Edward Morrissey: Australia, South Korea, Italy, Poland, and Japan (in a support role) … all had significant troops in Iraq.
Nick Gillespie: we're talking troops in the hundreds, ed. come on.
Edward Morrissey: Australia had thousands of troops there. Italy had thousands of troops there!
asap: It seems like Republicans are going to ride the war on terror for the next few days, while Democrats will make sure to use the word "Iraq." Is the war in Iraq part of the war on terror?
Judd Legum: It wasn't until we invaded Iraq.
Judd Legum: The report of the Republican Senate intelligence committee makes that clear. No connections with al-Qaeda.
Edward Morrissey: Yes, I think it is. The Senate report said that Iraq had no operational connections to 9/11, not no connections to al-Qaeda at all, Judd.
Judd Legum: Obviously, Saddam had some contact with some unsavory people, but Iraq certainly wasn't the center of the terrorist threat.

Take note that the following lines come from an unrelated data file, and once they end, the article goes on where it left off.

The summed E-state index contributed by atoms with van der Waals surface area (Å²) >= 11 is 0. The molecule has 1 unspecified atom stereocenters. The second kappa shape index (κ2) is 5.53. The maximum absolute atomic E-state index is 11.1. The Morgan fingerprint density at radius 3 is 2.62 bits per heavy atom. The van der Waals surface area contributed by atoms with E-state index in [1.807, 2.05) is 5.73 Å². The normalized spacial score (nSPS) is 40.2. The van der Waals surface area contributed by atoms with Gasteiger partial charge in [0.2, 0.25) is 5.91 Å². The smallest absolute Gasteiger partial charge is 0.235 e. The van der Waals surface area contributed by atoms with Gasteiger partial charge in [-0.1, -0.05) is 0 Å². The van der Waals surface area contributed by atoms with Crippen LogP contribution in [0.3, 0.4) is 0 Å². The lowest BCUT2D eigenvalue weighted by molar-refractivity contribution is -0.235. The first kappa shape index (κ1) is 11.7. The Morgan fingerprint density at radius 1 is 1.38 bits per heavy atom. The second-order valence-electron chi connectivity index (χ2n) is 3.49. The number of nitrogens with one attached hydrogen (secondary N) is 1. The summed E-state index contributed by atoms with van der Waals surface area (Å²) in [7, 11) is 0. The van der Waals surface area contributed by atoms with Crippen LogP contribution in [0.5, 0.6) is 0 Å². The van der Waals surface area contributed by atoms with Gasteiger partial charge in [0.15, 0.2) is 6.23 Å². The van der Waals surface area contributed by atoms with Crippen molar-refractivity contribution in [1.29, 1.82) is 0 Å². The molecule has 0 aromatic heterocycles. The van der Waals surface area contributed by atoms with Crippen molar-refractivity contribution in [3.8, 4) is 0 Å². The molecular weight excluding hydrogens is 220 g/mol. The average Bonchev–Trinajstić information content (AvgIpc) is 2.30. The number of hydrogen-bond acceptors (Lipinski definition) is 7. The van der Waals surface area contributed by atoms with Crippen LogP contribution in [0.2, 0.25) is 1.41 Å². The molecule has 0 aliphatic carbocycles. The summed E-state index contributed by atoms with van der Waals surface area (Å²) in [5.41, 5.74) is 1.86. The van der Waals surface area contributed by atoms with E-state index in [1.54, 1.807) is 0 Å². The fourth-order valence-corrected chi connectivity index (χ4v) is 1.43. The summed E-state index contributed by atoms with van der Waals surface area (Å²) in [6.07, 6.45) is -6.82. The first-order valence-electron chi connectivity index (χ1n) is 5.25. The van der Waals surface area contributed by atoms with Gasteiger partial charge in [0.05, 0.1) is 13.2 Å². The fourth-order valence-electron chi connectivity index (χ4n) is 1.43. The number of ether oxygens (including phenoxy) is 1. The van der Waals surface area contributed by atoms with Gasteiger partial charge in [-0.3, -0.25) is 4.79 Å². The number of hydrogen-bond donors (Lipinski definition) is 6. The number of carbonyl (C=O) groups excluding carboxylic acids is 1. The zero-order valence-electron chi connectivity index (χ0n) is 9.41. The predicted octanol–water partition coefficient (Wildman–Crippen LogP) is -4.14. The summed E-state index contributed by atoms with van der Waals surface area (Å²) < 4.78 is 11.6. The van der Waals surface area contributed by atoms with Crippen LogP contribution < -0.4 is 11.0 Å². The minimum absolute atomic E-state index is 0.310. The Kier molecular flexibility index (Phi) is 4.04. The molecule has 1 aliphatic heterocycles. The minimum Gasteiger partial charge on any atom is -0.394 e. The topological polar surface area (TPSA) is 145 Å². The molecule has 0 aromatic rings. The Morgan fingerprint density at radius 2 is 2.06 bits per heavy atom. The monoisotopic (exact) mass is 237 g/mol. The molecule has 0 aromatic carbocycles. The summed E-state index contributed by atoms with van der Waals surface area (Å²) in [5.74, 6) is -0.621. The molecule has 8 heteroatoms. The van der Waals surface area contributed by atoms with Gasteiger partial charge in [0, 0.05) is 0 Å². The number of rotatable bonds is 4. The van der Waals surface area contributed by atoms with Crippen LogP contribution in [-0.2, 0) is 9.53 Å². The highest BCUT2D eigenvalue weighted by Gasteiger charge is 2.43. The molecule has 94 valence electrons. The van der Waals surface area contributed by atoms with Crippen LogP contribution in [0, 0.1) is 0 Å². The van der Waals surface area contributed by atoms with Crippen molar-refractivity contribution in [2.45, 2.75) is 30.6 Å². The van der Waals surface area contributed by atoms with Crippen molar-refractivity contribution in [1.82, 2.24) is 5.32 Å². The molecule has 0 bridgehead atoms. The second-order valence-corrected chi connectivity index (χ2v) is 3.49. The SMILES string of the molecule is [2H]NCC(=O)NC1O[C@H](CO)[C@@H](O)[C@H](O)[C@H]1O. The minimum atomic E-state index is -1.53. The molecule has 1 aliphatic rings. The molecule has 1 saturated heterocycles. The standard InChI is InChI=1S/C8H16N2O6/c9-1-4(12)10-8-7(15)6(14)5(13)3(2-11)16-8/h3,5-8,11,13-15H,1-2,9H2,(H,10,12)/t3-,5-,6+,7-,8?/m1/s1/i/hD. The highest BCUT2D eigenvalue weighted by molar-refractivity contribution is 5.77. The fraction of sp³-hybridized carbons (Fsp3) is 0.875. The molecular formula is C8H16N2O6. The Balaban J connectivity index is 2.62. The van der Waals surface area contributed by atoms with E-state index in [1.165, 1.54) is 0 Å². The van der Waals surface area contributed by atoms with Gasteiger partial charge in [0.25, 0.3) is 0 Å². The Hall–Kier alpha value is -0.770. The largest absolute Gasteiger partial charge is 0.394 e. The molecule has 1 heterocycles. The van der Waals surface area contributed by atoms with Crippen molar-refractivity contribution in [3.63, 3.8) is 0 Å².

Judd Legum: no, it said no connections to al-Qaeda
Judd Legum: that's from the Senate Intelligence Committee, which is run by Pat Roberts, one of the president's most loyal allies.
Nick Gillespie: i think the war in iraq was a non sequitur to the war on terror.
Nick Gillespie: there's no question that iraq was an awful place with lots of scummy characters moving around.
Nick Gillespie: but it's also clear that it was not responsible in any way for 9/11 and was not in cahoots with al-qaeda or other terrorist groups of global reach the way, say, the taliban was.
Nick Gillespie: on purely political grounds, i think the american people have begun to de-link the two.
Judd Legum: that took a very long time, because Cheney et al kept pushing it
Edward Morrissey: I think Nick's right that people consider the two separately, even those who believe they're linked, and that's appropriate.
Nick Gillespie: folks are understanding that iraq and the war on terror are two different things. the first has declining support among voters. the latter remains popular with voters.
Nick Gillespie: here's hoping we're doing better in the war on terror than in the war in iraq.